November 25, 2014 - For convenience, the full text of this article is below, or click here to view the article in our library.
Takeaways from Interview with Source Familiar with FTC’s Review. Given that Sysco is in advanced talks with a single buyer, Performance Food Group (PFG), a source familiar with the matter indicated that it is very likely that both staff and Bureau of Competition Director Deborah Feinstein have made positive comments to the parties regarding the overall contours of a proposed divestiture package.
Complexity Still a Hurdle. The source added that the complexity and cost of transferring customer and supply contracts continue to represent hurdles both to a deal between Sysco and PFG as well as to FTC clearance for Sysco/US Foods. Stakeholders should note that complexities around working out a deal more likely will contribute to questions on timing than on outcome. Complex details that still need to be worked out include: 1.) Transferring customer and supply contracts; 2.) The potential for renegotiation of contracts; and 3.) Data systems integration.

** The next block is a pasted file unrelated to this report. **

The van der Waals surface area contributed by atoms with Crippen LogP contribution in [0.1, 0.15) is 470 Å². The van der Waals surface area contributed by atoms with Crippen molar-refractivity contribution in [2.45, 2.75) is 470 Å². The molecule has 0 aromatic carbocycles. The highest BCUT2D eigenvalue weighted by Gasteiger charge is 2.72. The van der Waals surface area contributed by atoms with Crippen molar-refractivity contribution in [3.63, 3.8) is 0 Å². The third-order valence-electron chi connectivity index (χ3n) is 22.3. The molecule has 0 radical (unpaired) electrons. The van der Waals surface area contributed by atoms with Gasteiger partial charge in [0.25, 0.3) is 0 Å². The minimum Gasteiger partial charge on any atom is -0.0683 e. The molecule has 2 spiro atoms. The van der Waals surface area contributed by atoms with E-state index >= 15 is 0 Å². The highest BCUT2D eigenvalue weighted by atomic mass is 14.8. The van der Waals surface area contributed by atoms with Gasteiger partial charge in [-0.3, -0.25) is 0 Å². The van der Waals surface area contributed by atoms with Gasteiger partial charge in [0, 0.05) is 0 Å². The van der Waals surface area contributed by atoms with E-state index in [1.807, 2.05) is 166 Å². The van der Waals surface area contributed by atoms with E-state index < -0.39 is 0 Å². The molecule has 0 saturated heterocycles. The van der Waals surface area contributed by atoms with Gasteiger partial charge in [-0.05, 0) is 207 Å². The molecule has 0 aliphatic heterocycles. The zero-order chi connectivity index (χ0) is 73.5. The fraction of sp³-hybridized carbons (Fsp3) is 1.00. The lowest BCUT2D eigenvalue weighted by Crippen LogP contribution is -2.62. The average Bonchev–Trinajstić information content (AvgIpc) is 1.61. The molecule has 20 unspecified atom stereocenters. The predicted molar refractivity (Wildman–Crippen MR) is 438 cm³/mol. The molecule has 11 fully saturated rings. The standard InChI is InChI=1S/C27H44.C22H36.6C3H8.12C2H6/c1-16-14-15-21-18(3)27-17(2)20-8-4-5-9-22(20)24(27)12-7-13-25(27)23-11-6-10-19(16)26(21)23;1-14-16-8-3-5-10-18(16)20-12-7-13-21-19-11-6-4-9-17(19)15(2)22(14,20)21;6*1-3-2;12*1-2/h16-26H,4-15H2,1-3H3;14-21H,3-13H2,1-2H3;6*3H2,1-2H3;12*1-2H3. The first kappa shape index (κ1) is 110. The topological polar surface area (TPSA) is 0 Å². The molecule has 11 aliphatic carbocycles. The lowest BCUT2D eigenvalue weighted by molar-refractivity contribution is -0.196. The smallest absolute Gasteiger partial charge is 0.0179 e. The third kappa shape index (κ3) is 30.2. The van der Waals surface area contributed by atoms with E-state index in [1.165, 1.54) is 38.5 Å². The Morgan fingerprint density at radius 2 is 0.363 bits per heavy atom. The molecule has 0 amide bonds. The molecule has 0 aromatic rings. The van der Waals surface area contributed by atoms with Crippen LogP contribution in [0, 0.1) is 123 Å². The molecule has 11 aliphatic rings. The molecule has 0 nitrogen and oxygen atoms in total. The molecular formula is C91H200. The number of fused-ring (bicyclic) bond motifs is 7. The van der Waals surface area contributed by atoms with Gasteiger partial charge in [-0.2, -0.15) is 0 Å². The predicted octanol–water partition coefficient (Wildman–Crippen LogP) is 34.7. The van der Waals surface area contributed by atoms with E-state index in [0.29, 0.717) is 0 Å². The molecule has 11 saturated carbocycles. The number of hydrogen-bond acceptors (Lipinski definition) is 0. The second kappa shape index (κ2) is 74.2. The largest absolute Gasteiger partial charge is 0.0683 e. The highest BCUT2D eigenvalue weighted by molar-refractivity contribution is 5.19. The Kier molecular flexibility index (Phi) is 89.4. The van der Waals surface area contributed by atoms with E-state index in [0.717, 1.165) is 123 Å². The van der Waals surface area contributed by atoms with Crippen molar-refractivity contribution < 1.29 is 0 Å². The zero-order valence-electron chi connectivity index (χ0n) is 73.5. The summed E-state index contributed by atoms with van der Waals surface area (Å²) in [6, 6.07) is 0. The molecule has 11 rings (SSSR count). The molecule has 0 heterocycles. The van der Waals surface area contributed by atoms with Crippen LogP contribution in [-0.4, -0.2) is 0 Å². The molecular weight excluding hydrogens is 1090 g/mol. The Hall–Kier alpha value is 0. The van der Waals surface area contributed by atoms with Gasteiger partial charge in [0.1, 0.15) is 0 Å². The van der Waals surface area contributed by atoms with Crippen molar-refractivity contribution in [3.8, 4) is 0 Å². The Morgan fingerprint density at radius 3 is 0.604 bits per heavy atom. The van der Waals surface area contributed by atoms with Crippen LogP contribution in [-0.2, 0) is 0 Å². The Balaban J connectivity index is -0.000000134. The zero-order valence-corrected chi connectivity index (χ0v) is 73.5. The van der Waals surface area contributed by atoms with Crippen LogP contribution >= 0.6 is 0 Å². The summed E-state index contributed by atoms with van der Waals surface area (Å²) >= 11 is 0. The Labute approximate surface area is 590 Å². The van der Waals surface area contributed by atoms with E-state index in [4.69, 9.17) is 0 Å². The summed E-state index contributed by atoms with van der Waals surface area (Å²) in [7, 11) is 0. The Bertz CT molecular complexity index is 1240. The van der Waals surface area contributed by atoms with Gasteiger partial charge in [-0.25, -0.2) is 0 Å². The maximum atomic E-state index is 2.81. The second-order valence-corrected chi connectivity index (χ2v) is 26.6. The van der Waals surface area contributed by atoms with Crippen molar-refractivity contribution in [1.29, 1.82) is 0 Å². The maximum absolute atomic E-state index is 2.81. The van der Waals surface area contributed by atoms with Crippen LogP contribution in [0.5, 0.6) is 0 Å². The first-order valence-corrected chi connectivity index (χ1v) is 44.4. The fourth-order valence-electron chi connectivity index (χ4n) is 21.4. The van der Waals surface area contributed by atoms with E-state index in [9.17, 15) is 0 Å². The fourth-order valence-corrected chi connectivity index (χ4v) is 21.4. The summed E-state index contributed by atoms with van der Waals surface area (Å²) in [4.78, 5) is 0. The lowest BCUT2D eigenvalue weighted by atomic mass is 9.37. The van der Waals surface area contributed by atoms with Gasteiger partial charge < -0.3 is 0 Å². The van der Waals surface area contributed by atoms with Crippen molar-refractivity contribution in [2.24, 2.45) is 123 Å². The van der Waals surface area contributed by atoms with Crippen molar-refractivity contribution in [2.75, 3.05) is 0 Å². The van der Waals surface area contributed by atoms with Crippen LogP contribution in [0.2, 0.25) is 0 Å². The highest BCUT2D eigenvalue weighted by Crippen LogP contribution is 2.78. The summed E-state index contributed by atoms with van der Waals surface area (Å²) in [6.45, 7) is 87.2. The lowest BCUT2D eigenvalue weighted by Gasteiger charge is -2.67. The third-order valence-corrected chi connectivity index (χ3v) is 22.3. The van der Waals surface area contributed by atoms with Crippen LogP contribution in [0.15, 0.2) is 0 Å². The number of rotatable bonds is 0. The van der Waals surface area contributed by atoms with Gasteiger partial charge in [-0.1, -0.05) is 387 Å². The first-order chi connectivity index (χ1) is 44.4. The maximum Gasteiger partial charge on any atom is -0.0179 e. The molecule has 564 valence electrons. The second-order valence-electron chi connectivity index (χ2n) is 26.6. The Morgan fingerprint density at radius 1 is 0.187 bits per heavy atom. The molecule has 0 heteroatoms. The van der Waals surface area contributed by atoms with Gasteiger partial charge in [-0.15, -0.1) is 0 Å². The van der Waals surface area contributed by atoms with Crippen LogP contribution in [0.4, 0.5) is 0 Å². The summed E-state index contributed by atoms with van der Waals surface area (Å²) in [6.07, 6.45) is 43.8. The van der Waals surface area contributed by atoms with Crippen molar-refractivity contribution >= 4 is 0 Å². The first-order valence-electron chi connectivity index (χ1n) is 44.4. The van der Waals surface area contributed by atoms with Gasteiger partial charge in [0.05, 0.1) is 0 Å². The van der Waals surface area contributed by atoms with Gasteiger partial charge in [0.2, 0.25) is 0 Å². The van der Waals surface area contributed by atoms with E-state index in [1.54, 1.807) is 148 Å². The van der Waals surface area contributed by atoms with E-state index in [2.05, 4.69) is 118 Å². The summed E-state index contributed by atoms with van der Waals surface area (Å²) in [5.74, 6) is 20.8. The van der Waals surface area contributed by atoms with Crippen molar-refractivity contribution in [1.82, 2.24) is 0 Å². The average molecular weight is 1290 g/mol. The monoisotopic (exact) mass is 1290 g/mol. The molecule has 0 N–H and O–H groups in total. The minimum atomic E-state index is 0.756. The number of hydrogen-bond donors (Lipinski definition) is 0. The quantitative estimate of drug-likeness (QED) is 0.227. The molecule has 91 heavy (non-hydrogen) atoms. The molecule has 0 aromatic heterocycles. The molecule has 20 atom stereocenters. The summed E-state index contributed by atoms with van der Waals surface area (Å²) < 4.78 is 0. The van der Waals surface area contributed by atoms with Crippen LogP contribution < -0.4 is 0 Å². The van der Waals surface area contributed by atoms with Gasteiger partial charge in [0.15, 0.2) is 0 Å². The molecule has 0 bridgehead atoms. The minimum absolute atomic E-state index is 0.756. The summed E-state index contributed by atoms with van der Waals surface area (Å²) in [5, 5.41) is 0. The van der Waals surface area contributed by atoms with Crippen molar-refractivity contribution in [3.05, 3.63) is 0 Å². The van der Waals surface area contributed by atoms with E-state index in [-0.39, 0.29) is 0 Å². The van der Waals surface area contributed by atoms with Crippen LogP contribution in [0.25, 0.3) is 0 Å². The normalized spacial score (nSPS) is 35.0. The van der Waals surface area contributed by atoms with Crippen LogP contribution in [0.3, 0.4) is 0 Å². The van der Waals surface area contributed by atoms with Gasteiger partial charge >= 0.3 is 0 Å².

Reminder: Deal-making Posture at FTC Trumps Complexity. For stakeholders, the most important takeaway from recent developments appears to be that Ms. Feinstein has positioned the FTC in a deal-making posture rather than an aggressive, litigation-focused posture. Clearance of the Hertz/Dollar-Thrifty merger, despite subsequent criticism from the antitrust community, still holds up as a useful example of how even the most complex remedy packages can ultimately receive clearance at the FTC.
State AGs Still an Issue. Although both FTC staff and the front office may ultimately view a Sysco-PFG package as sufficient to transform PFG into a national competitor, the assets seemingly do little to address the concerns of investigating state Attorneys General. While state AGs are unlikely to significantly influence the Bureau of Competition’s decision making, state enforcers may continue to press Sysco to address state-level concerns regardless of the FTC’s ultimate disposition. State AGs will likely push for additional divestitures or state-level concessions, and are unlikely to sue independently of FTC action.